Namibian-born ‘struggle kids’ excluded from training

13 Jul 2016 16:00pm
OKANDJENGEDI, 13 JUL (NAMPA) – About 20 ‘struggle kids’ who were camping at the Okandjengedi Swapo office waiting on Government jobs, claim they were excluded from training opportunities because they were born in Namibia.
Some 60 others who were born in exile but were not camping there, were also left behind when about 150 struggle kids boarded buses to Berg Aukas near Grootfontein and Farm Du Plessis in the Omaheke Region on Tuesday to commence six-month training courses there at the expense of Government.
Speaking to this agency on behalf of the “Namibian” group on Tuesday, Maria Shilongo said they were again disappointed by Government for excluding them from such training programmes.
“We were shocked when before we could board the buses, another group member informed us that we would not be going with the rest of the group and that the governor (Oshana) would deal with us separately,” she said.
The division among the struggle kids came to the fore early June this year when the majority of them evicted about 20 members from the group who were born in Namibia, on the premise that they hinder progress.
Shilongo said this segregation brought about confusion among them.
“It led to a few changes among the group members to an extent that we were not included in group meetings and decisions anymore,” she said.
Shilongo suspected it might be the reason they were not offered training.
“We tried to enquire from the (Oshana) governor before he left on Tuesday after the other group boarded the buses, but he refused to speak to us and told us he had no answers,” she added.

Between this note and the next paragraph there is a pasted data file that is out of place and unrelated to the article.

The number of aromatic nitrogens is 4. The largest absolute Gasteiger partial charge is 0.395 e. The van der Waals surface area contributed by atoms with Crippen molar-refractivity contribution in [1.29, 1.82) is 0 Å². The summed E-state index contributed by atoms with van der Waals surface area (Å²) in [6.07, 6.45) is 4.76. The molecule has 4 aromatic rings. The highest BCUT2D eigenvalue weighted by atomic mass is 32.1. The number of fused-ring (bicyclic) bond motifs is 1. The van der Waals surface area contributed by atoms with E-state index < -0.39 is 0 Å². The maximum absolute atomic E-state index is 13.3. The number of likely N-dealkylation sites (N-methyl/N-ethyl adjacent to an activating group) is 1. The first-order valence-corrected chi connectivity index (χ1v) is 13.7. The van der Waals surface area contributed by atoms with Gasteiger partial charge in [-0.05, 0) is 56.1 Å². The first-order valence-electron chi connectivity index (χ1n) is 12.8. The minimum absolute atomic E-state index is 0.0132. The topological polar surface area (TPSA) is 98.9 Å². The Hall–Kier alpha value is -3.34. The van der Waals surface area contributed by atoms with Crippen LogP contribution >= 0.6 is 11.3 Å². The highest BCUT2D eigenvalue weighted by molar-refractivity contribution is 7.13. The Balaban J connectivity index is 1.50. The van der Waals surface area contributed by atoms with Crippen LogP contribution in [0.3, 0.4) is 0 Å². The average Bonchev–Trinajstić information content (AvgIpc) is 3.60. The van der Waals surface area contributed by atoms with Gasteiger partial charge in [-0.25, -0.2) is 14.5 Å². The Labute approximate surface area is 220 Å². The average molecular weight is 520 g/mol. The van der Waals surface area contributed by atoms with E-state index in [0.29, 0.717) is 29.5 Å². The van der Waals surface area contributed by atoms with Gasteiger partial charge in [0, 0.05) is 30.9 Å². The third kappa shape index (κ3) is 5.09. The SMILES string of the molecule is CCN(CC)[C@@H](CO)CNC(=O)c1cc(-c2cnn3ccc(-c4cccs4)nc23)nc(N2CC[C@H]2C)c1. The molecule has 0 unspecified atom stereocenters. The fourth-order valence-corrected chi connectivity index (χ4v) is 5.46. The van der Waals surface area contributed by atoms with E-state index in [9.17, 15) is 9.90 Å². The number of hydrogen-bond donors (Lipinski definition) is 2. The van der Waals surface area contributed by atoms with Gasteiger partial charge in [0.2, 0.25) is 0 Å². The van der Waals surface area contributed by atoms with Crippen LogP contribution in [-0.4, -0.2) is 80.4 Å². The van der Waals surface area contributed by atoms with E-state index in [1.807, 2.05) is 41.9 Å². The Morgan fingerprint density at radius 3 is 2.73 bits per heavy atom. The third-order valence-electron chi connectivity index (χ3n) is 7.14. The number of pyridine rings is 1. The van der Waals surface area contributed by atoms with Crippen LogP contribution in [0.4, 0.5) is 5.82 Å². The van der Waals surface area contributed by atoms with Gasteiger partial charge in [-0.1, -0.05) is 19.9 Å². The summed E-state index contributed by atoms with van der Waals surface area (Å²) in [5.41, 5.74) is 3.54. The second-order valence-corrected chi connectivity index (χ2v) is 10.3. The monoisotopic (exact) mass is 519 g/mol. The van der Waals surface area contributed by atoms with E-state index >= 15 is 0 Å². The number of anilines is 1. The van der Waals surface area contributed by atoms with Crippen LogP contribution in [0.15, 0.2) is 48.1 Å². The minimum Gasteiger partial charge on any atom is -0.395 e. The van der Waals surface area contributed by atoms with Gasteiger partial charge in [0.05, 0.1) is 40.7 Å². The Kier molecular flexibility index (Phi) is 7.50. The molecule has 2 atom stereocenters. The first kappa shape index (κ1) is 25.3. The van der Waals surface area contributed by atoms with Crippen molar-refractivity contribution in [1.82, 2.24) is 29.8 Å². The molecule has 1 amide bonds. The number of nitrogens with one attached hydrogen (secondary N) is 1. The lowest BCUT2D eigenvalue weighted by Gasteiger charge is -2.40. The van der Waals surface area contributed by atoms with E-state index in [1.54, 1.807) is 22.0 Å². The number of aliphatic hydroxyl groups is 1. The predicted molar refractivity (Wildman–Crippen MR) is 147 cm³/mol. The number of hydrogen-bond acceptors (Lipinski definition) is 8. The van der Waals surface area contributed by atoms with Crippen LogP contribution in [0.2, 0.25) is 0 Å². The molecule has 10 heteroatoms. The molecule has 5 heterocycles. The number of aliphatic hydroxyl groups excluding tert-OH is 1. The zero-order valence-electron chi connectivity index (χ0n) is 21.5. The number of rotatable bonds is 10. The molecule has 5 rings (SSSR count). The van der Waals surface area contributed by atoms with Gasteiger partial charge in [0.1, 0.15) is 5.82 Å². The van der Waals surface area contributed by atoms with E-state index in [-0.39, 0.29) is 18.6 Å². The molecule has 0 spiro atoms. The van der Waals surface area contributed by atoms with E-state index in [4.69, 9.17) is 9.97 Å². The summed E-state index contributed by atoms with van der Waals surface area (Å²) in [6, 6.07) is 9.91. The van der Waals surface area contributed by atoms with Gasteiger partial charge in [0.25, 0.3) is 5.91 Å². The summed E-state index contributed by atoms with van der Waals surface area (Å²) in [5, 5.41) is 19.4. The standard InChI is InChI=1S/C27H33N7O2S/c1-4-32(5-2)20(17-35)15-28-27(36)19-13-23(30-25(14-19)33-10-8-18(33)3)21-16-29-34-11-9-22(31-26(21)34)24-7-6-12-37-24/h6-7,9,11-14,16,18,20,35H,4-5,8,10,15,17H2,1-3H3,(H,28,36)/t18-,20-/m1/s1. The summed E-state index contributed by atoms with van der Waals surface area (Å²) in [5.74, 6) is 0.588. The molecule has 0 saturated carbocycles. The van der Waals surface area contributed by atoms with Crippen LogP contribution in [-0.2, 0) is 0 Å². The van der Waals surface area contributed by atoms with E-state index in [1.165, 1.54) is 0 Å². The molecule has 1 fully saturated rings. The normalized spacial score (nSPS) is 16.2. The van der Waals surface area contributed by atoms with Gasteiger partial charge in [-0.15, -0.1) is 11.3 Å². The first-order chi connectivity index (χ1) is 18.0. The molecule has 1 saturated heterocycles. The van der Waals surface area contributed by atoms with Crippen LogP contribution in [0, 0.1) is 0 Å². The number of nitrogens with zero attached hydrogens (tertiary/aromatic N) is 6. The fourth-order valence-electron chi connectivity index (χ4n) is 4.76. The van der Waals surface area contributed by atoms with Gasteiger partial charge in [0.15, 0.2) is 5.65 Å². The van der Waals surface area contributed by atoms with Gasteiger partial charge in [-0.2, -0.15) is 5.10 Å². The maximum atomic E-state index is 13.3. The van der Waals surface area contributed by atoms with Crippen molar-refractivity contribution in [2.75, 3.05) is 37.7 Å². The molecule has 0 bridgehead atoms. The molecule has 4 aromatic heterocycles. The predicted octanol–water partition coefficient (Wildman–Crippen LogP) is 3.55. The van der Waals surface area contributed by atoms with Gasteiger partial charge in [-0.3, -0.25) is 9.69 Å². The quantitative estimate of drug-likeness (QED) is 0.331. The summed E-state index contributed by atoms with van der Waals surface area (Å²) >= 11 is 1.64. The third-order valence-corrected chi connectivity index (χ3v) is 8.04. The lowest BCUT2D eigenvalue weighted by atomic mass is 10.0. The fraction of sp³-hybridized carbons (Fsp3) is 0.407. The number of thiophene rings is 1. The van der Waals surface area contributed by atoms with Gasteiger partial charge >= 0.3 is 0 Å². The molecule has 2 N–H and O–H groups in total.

Oshana governor Clemens Kashuupulwa informed the group about the training opportunities on Saturday on instruction by Prime Minister Saara Kuugongelwa-Amadhila.
Office of the Prime Minister Public Relations Officer Saima Shaanika told Nampa on enquiry Wednesday the names of struggle kids who left for Berg Aukas and Farm Du Plessis were on a list provided by the Ministry of Sport, Youth and National Service, and everyone whose name is on the list, boarded the buses.
“The issue will however be directed to the technical committee chaired by Secretary to Cabinet George Simataa, and this issue will be dealt with,” she said.
The committee was set up by Kuugongelwa-Amadhila last week to deal with the struggle kids' issues and is headed by Simataa.
Meanwhile, some children of the liberation struggle have turned down training opportunities and demand jobs from Government.
Tuhafeni Nhinda told Nampa Monday the group at the Ndilimani farm north of Windhoek reject training.
“We did not ask Government to give us basic education training with a monthly allowance of less than N.dollars 500; we requested jobs and whatever they have for us should be offered to us at our current locations,” he stated.